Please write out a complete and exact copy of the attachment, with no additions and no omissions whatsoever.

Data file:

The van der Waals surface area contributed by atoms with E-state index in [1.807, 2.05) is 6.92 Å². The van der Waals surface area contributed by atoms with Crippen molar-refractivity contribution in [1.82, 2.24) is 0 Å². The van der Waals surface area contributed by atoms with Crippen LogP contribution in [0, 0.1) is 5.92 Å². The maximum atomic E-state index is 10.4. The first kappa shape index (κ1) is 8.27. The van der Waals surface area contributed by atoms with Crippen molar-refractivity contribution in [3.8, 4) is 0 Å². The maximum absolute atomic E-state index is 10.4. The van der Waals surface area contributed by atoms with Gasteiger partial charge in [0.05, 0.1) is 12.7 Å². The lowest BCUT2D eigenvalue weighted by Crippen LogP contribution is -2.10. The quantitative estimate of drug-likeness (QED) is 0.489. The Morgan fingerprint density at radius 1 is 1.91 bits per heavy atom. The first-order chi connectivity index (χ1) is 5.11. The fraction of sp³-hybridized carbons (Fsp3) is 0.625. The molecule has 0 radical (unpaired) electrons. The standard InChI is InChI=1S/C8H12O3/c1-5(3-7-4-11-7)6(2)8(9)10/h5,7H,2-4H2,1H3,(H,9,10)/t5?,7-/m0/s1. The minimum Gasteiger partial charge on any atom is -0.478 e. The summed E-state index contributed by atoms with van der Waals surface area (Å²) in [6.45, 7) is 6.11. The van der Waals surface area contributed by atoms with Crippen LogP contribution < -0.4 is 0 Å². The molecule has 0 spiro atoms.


The van der Waals surface area contributed by atoms with E-state index in [1.807, 2.05) is 6.92 Å². The van der Waals surface area contributed by atoms with Crippen molar-refractivity contribution in [1.82, 2.24) is 0 Å². The van der Waals surface area contributed by atoms with Crippen LogP contribution in [0, 0.1) is 5.92 Å². The maximum atomic E-state index is 10.4. The first kappa shape index (κ1) is 8.27. The van der Waals surface area contributed by atoms with Crippen molar-refractivity contribution in [3.8, 4) is 0 Å². The maximum absolute atomic E-state index is 10.4. The van der Waals surface area contributed by atoms with Gasteiger partial charge in [0.05, 0.1) is 12.7 Å². The lowest BCUT2D eigenvalue weighted by Crippen LogP contribution is -2.10. The quantitative estimate of drug-likeness (QED) is 0.489. The Morgan fingerprint density at radius 1 is 1.91 bits per heavy atom. The first-order chi connectivity index (χ1) is 5.11. The fraction of sp³-hybridized carbons (Fsp3) is 0.625. The molecule has 0 radical (unpaired) electrons. The standard InChI is InChI=1S/C8H12O3/c1-5(3-7-4-11-7)6(2)8(9)10/h5,7H,2-4H2,1H3,(H,9,10)/t5?,7-/m0/s1. The minimum Gasteiger partial charge on any atom is -0.478 e. The summed E-state index contributed by atoms with van der Waals surface area (Å²) in [6.45, 7) is 6.11. The van der Waals surface area contributed by atoms with Crippen LogP contribution < -0.4 is 0 Å². The molecule has 0 spiro atoms.